Mel Stottlemyre Melvin Leon Stottlemyre, Sr. (born November 13, 1941 in Hazleton, Missouri) is a former pitcher and pitching coach in Major League Baseball with the New York Yankees. He was one of the anchors of the Yankees for the Joe Torre era starting in 1996.
Called up midseason in 1964, Stottlemyre went 9-3 to help the Yankees to their fifth consecutive pennant while being on the cover of The Sporting News. In the World Series, Stottlemyre faced future Hall Of Famer Bob Gibson three times in a seven-game Series. Stottlemyre bested Gibson in Game 2 to even the series, and got a no-decision in Game 5, but lost the decisive Game 7 as the Cardinals won the Series. Stottlemyre would pitch ten more seasons with the Yankees, winning 164 games, including three 20-win seasons; but although the 1964 Series marked the Yankees' 29th pennant in 44 seasons, the ensuing decade would be the franchise's lowest period since the 1910s, with the Yankees not reaching the postseason at all. Stottlemyre was released by the Yankees after the 1974 season with a rotator-cuff injury, and he retired from playing.
In 1977, Stottlemyre re-emerged in baseball as a roving instructor for the Seattle Mariners. After five seasons in that position, he would eventually be hired by the New York Mets as the pitching coach for ten years (including the 1986 World Series championship team) and then followed by a two-year stint as the Houston Astros pitching coach. In 1996, Stottlemyre joined the Yankees coaching staff along with the incoming manager Joe Torre.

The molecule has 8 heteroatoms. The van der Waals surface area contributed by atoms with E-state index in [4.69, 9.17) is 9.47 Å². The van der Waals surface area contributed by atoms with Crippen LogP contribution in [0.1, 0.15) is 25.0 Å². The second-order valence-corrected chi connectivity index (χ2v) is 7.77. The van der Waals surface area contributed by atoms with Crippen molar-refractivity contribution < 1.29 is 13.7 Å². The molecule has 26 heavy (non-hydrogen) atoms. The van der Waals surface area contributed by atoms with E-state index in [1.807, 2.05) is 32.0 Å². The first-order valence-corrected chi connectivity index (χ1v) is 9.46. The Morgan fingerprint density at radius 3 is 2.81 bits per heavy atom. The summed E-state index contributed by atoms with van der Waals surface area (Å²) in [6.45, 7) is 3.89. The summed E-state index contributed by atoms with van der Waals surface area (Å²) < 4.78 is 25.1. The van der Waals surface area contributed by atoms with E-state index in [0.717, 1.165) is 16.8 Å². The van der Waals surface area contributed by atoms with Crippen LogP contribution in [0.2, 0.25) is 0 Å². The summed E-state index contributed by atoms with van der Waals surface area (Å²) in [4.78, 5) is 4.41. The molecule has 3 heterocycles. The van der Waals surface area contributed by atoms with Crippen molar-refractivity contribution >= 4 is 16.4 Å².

After compling ten seasons and four World Series victories, Stottlemyre resigned his coaching position on October 12, 2005, following the Yankees' ALDS defeat by the Angels. Among his reasons for leaving, he cited personal disagreements with Yankees owner George Steinbrenner.
In an article in the New York Times, Stottlemyre said he was amused by Steinbrenner's statement after the division series that congratulated Angels manager Mike Scioscia. Asked if he had interpreted the statement as a shot at Torre, Stottlemyre said: "Yeah. I laughed when I saw that. My first thought was, 'What about Joe?' Joe did a hell of a job, too. To congratulate the other manager and not congratulate your own, after what he's done this year, I laughed."
Stottlemyre's sons Todd and Mel Jr. both followed their father in becoming major league pitchers.
Stottlemyre has been diagnosed with multiple myeloma and is an avid supporter of the Multiple Myeloma Research Foundation.
Stottlemyre and ex-Yankees bench coach Don Zimmer are great friends.